Basic Parenting Skills – the only basic parenting skill I can think of is making the child, (if one’s not too demanding or adventurous). After that it all becomes way more than basic. Each parent & child situation is unique, two unique individuals, sometimes other group dynamics too, in continually changing scenarios. Yesterday’s child and yesterday’s parent will be one day older today and what worked yesterday may not today.

    Maslow’s hierarch of needs came to mind as you were scoring yourself as a parent. (on my count you did very well). If you’re going to score yourself is your scoring system tangible and measurable and realistic?

    Sometimes there are things we can’t change, put this away. Instead work out where you can make changes and how you are going to implement them, and when you’re going to. How is Discipline going for example? Do you know what Basic Parent Skills actually means to you? Then make a conscious effort to have a, Stop, Think, Act, Review moment and give yourself a pat on the back and note what is working well. Its easier to see where the niggles are then. and act to make small changes.

    Mind you, I’m currently Mrs Angry Pants here (we have pants angry people have to wear on their head) . Anger can be good, the energy can be used in a positive way too. Next time maybe consider storing the energy to give power on a day when you can be clear. Time out sometimes is important too.

    Juggling – it takes 3 months for the neurone pathways in the brain to change and develop if practised everyday. This is the same for most new habits. And if you fancy juggling I have a recipe for sacs made from pearl barley, plastic bags and balloons, all easy to get hold of things. Let me know. Oh I also have instructions on how to juggle – I could send those to you too.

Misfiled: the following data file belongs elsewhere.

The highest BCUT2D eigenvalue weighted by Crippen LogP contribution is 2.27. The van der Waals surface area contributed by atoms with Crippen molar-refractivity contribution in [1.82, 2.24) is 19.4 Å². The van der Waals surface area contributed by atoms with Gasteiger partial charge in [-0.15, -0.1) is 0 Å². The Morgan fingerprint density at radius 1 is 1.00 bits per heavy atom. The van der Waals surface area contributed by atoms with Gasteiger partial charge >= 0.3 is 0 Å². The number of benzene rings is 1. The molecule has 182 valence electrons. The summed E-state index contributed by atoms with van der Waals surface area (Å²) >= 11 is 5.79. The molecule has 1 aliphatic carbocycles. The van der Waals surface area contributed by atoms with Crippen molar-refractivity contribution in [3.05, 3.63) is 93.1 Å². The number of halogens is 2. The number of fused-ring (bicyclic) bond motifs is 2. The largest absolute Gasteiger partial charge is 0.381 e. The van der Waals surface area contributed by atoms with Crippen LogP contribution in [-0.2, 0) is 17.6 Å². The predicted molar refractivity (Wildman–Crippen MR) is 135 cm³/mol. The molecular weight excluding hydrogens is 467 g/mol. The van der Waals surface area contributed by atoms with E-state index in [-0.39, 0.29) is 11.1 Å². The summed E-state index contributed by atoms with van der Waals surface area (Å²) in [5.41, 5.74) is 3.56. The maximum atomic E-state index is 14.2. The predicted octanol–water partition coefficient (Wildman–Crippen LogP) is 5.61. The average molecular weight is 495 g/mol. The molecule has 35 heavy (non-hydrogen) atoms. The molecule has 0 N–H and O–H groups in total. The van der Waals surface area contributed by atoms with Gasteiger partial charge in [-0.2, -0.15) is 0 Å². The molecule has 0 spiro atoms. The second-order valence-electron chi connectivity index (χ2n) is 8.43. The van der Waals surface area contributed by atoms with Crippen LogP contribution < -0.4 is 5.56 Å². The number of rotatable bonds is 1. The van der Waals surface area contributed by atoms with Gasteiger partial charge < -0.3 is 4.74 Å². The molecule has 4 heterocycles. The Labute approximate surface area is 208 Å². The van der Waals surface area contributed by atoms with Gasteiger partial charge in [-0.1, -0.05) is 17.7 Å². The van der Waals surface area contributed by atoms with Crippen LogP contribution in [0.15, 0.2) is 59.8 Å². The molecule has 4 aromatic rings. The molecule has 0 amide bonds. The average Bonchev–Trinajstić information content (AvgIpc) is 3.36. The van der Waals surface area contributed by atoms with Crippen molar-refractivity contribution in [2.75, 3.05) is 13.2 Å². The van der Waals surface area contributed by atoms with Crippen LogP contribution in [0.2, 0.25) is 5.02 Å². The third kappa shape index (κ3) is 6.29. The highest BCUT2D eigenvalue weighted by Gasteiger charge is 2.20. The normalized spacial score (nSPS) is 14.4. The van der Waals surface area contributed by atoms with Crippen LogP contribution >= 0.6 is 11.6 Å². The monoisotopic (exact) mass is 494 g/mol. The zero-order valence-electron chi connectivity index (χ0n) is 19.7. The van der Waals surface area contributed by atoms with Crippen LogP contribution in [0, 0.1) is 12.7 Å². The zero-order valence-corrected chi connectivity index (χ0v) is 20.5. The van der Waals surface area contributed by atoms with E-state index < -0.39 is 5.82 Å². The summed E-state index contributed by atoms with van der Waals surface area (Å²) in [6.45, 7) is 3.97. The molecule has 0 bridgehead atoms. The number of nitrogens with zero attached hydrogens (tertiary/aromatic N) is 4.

• onlydads says:

      PF – thank you for these comments. I have re-read them many times.

      I know that your “Stop, Think, Act, Review” moment makes a lot of sense…

      …now I need to start putting that into action 🙂

      YOU are the STAR by the way

      Bob X

  10. Blimey – what an awesome post.

    I’m a single parent too.. although the boys go to their dad’s at weekends..

    I dunno – I think it is just tough being alone because if you have a day when you just need someone else to take over.. that someone else is never there.

    • onlydads says:

      Lesley – thank you for taking to trouble to read and to comment.

      It was one of those days when someone else should have taken over!

      Of that I have no doubts


  11. Seems to me like your intentions are the best-best-best.
    Single parenting is very, very hard… but maybe all parenting is hard?

  12. Andy Giles says:

    Hi Bob,

    Firstly it is refreshing to see such honesty in a blog especially when it involves parenting.

    You will have bad days when nothing goes right, children need these days as no life is prefect and life will bring those types of days with rubbish bosses, boyfriends etc.